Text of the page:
In France, the frequency of separation and repartnering is increasing. Do separations reduce fertility by preventing births? Or do they have the opposite effect, with second unions providing new opportunities for childbearing? To answer this question, Éva Beaujouan analyses two recent surveys by INED and INSEE: the French version of the Generation and Gender Survey (Étude des relations familiales et intergénérationnelles, Erfi) conducted in 2005, and the 1999 family history survey (Étude de l’histoire familiale, EHF).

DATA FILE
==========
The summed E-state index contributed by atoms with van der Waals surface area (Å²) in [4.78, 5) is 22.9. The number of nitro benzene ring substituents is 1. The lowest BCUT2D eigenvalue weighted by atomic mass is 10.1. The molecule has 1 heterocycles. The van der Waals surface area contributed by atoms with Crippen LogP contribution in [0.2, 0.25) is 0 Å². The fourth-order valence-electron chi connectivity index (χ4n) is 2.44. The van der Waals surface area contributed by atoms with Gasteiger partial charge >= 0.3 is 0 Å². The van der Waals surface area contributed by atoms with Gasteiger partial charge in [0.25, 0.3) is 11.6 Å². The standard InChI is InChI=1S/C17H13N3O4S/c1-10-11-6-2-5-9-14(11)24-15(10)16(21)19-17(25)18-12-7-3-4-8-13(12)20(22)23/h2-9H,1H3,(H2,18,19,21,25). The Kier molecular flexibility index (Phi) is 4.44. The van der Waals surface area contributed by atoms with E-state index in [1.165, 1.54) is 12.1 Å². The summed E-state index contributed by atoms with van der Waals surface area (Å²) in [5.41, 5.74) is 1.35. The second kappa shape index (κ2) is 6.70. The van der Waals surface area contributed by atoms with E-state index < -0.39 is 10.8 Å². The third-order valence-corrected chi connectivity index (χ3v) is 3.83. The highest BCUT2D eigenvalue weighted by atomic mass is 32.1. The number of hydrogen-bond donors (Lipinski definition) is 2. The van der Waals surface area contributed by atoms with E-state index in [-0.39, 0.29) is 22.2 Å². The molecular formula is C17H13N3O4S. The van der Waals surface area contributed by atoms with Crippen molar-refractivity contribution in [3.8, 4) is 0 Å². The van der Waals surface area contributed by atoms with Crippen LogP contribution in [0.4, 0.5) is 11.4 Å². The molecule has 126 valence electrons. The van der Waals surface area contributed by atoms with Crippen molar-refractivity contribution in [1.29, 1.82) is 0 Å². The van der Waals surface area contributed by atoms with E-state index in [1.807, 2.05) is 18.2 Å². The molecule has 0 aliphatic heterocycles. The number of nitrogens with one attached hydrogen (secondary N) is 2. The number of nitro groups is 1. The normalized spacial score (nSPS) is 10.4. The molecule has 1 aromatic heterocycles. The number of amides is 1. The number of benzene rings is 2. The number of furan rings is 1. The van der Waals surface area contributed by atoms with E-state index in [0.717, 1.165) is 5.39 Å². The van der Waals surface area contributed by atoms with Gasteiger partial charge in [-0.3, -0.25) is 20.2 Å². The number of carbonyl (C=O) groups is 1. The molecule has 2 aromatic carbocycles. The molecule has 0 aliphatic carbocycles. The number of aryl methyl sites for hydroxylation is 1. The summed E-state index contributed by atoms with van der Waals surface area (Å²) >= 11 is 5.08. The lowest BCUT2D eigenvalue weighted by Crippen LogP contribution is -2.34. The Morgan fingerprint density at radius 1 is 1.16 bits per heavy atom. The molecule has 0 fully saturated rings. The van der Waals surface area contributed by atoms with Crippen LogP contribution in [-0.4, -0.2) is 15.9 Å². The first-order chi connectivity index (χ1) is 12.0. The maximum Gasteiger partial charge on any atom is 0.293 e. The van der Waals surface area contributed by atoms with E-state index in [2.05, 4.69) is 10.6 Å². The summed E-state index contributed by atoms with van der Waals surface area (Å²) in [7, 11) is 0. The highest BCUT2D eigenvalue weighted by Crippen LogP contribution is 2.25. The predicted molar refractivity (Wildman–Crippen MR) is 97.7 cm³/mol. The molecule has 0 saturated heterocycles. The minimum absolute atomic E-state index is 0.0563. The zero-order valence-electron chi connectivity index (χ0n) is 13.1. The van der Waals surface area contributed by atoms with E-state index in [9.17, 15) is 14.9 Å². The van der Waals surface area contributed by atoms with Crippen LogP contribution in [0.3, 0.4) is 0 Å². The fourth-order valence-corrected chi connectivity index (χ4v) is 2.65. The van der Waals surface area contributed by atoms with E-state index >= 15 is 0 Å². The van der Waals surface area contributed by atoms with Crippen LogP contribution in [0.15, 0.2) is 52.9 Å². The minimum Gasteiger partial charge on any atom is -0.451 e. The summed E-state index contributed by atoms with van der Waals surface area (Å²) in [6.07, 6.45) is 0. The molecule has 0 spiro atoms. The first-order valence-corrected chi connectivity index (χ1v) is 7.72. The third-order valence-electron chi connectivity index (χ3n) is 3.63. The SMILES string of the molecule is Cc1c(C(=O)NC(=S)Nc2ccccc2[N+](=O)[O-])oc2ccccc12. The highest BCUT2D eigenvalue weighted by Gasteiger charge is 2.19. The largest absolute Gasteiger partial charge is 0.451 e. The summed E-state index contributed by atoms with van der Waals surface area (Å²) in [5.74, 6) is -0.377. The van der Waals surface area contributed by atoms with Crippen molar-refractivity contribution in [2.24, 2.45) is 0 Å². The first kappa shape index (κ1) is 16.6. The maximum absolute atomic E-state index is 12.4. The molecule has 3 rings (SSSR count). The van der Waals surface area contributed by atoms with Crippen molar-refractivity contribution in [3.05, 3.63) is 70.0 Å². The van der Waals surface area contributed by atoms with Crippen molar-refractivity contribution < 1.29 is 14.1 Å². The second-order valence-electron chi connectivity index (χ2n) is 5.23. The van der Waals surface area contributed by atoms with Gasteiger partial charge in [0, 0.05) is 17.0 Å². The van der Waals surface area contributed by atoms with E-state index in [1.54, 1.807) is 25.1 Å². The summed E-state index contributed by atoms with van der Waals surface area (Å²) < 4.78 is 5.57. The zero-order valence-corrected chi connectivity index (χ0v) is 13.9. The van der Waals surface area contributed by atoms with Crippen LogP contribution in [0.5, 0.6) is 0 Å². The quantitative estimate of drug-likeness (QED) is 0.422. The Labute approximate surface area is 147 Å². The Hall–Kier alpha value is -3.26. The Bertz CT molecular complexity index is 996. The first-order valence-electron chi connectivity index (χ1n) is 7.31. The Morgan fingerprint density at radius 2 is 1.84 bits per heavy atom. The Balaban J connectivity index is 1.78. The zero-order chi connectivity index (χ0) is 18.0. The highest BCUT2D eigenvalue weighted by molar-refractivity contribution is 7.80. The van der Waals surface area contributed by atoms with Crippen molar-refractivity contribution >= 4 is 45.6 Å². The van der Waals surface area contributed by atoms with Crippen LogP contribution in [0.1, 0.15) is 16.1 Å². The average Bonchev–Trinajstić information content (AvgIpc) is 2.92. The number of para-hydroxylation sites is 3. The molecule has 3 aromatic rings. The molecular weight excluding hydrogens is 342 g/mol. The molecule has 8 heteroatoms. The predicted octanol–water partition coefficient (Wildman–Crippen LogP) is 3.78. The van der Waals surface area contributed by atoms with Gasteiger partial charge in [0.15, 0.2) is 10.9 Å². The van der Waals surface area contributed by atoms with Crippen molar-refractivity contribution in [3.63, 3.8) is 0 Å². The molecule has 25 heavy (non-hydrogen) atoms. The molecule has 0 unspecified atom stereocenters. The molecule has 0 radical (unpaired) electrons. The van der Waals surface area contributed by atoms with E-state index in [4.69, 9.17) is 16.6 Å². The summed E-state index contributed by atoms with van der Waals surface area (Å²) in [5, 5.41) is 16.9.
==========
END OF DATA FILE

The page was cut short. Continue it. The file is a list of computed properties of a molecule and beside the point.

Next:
Separation and repartnering are becoming increasingly frequent in France, reflecting a change in conjugal behaviour which is also affecting fertility. While almost all children are born to couples, married or otherwise, a growing proportion are born in second unions. Among men and women born before 1950, 1.4% and 0.7%, respectively, had their first child in a second union, compared with 14% of men and 9% of women in the 1960-1969 cohorts. For both men and women in a second union, the probability of having another child at age 35 is 2.5 times higher than for those in an intact first union. But men who form a new union are more likely to have a child than women of the same age who repartner, as they tend to form couples with younger women. Last, individuals who have experienced two or more unions are more likely to be childless or to have 4 or 5 children than those in intact first unions.